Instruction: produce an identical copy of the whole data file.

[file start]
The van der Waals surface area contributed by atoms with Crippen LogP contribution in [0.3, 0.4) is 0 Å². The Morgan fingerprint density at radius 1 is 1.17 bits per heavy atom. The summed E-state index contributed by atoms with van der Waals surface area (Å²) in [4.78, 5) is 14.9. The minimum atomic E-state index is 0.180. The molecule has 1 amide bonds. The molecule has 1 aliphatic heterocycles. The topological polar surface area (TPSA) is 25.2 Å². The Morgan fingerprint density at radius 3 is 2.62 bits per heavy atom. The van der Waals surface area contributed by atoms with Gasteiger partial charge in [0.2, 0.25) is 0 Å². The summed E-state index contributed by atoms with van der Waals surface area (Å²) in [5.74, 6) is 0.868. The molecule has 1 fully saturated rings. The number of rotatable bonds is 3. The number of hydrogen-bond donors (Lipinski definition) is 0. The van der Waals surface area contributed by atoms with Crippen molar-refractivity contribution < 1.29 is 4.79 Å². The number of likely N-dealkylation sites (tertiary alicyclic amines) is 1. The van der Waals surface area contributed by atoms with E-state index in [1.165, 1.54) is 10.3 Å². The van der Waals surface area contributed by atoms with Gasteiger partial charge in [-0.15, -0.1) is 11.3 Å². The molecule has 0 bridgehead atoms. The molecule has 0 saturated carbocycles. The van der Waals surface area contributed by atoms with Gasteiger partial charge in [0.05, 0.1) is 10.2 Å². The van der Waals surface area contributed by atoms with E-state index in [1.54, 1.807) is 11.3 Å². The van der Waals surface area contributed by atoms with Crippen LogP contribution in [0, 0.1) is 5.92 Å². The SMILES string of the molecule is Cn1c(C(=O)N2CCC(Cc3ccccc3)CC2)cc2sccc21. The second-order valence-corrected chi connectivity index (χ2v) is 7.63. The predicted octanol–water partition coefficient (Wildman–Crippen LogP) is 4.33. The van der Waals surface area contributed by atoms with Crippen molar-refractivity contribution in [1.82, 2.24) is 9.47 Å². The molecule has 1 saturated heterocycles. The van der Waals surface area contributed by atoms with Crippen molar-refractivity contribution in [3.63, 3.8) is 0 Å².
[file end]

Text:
The van der Waals surface area contributed by atoms with Crippen LogP contribution in [0.3, 0.4) is 0 Å². The Morgan fingerprint density at radius 1 is 1.17 bits per heavy atom. The summed E-state index contributed by atoms with van der Waals surface area (Å²) in [4.78, 5) is 14.9. The minimum atomic E-state index is 0.180. The molecule has 1 amide bonds. The molecule has 1 aliphatic heterocycles. The topological polar surface area (TPSA) is 25.2 Å². The Morgan fingerprint density at radius 3 is 2.62 bits per heavy atom. The van der Waals surface area contributed by atoms with Gasteiger partial charge in [0.2, 0.25) is 0 Å². The summed E-state index contributed by atoms with van der Waals surface area (Å²) in [5.74, 6) is 0.868. The molecule has 1 fully saturated rings. The number of rotatable bonds is 3. The number of hydrogen-bond donors (Lipinski definition) is 0. The van der Waals surface area contributed by atoms with Crippen molar-refractivity contribution < 1.29 is 4.79 Å². The number of likely N-dealkylation sites (tertiary alicyclic amines) is 1. The van der Waals surface area contributed by atoms with E-state index in [1.165, 1.54) is 10.3 Å². The van der Waals surface area contributed by atoms with Gasteiger partial charge in [-0.15, -0.1) is 11.3 Å². The molecule has 0 bridgehead atoms. The molecule has 0 saturated carbocycles. The van der Waals surface area contributed by atoms with Gasteiger partial charge in [0.05, 0.1) is 10.2 Å². The van der Waals surface area contributed by atoms with E-state index in [1.54, 1.807) is 11.3 Å². The van der Waals surface area contributed by atoms with Crippen LogP contribution in [0, 0.1) is 5.92 Å². The SMILES string of the molecule is Cn1c(C(=O)N2CCC(Cc3ccccc3)CC2)cc2sccc21. The second-order valence-corrected chi connectivity index (χ2v) is 7.63. The predicted octanol–water partition coefficient (Wildman–Crippen LogP) is 4.33. The van der Waals surface area contributed by atoms with Crippen molar-refractivity contribution in [1.82, 2.24) is 9.47 Å². The molecule has 1 saturated heterocycles. The van der Waals surface area contributed by atoms with Crippen molar-refractivity contribution in [3.63, 3.8) is 0 Å².